Cooling It

Press on a new hyertension meta-study:

Ponder This: Meditation Can Lower High Blood Pressure

David O’Hara

(David O’Hara is a writer and researcher in the field of natural health. He is a graduate of the University of California Santa Cruz and has traveled extensively. He lives with his wife in the south of Spain.)

According to a recent report in the American Journal of Hypertension, meditation really can lower your blood pressure. Of course, its practitioners have known this for years but now their claims have some high-level reinforcement.Many earlier studies also lent support to meditation for blood pressure reduction but an influential report published in 2007 refuted this. It concluded that research on meditation is low quality and found that there was little evidence that stress reduction effectively lowers blood pressure.But the new study, published in March 2008, is especially significant as a review, or meta-study, of previous trials conducted on the influence of meditation and other forms of relaxation on blood pressure. The trials used all had to meet strict criteria for high-quality scientific research and they show that meditation produces “statistically significant” reductions in blood pressure.

The Benefits of Meditation

The compiled studies show that practicing transcendental meditation lowered blood pressure by an average of nearly 5 points systolic and 3.2 points diastolic. Participants claim that reductions would be even greater if readings had been taken in the home environment and without the disruption caused by frequent blood pressure readings during the tests.

These reductions may not seem like a lot but they are actually comparable to results obtained by some blood pressure medications. Both researchers and practitioners believe that meditation of this type helps to relax and open blood vessels, which results in lower blood pressure. The study’s author, Dr. James W. Anderson, explains: “adding transcendental meditation is about equivalent to adding a second antihypertension agent to one’s current regimen, only safer and less troublesome.”

Meditation vs. other Methods of Relaxation

Interestingly, the research shows that not all forms of relaxation produce the same blood pressure results as meditation, particularly the variety known as transcendental meditation. This fact may have influenced the 2007 study, which concluded that relaxation had no lasting effects on blood pressure.

Transcendental meditation, however, is different from other forms of merely passive relaxation. For one thing, transcendental meditation does not involve focus or concentration and is therefore a purer form of relaxation.

But a more important way in which transcendental meditation differs from simple relaxation is in its use of regulated breathing. Passive relaxation alone tends to have only temporary results. But relaxation combined with a therapeutic method of breathing, often called slow breathing, is clinically proven to produce powerful and lasting drops in high blood pressure. This could well be the magic ingredient that makes transcendental meditation especially effective in controlling hypertension.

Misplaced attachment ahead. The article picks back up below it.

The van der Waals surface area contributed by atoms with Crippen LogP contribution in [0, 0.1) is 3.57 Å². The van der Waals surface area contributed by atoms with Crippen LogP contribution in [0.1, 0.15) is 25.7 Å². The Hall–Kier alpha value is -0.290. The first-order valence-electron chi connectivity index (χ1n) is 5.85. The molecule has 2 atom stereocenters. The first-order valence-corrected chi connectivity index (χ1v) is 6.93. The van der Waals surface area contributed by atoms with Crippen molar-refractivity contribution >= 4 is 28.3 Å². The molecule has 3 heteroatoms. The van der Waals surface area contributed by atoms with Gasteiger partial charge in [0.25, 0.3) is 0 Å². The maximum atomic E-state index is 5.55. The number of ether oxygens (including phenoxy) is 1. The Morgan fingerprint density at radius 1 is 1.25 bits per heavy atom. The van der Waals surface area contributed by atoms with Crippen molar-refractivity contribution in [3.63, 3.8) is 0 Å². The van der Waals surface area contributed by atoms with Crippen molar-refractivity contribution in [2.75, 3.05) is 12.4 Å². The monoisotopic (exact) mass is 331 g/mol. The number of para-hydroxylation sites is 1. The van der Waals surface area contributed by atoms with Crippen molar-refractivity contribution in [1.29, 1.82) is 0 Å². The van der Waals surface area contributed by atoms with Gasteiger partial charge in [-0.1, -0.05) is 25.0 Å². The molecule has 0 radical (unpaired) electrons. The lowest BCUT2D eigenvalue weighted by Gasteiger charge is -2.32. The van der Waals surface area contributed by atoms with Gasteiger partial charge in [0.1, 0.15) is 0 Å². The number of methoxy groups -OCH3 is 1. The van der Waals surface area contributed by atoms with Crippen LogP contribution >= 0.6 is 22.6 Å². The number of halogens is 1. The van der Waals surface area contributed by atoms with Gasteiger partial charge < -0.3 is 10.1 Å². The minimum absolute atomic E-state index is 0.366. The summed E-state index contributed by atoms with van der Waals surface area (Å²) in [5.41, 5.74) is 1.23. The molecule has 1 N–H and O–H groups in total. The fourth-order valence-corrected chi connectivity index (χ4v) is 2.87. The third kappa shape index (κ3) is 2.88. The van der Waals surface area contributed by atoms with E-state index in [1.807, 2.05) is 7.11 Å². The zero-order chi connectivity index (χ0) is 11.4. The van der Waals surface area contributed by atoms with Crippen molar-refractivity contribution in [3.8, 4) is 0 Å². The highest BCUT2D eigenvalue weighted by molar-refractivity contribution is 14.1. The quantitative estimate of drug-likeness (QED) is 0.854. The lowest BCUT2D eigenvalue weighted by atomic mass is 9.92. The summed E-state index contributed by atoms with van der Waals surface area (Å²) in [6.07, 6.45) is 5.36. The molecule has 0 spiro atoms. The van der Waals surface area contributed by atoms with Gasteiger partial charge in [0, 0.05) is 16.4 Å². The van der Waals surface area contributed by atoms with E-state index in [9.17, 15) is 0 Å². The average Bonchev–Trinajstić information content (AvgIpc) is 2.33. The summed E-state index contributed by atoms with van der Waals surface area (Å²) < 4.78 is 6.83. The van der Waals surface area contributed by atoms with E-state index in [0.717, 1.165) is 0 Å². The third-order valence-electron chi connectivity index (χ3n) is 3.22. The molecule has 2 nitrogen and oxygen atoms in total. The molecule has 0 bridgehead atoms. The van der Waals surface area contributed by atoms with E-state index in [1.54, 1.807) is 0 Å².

Alternatives to Meditation

But what if you’re not especially keen on meditation? Or what if you just want to emphasize the breathing part of it and get the maximum benefits for your blood pressure?

In that case a new method called slow breathing with music may be just the thing. Slow breathing with music combines breathing techniques clinically optimized to lower high blood pressure with relaxing music. It provides the intensive relaxation of meditation along with proven blood pressure reductions that average 16 points systolic over 8 points diastolic. Slow breathing with music has been shown especially effective with hypertensives who have proved resistant to other forms of treatment.

It’s true. Meditation can lower blood pressure. Or, more specifically, techniques that combine deep relaxation with therapeutic breathing can result in significant and lasting blood pressure reductions… and without the dangers and side effects of hypertension medications.

http://www.americanchronicle.com/articles/58210   (this site went offline in Dec. 2013)
[it worth observing that breathing exercises can help with hypertension but meditation has more long term benefits typically. Indeed, a full meditation practice often begins with a few minutes of slow breathing exercise to prepare for deeper meditation. These are 2 of the 8 limbs of Yoga of Patanjali}
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3 Responses to Cooling It

  1. David,

    I also found that taking deep breadth and releasing it with letting go focus relives my mind and body of stress cumulated over the day. Great post.

    Shilpan

  2. Davidya says:

    Yes, breathing is the flow of life through us. Prana they call it in India. Patanjali mentions Pranayama as a key practice. It is an alternate nostril breathing that can be done quickly to enliven, and slowly to settle.

  3. Pingback: Egos and Cults « In 2 Deep

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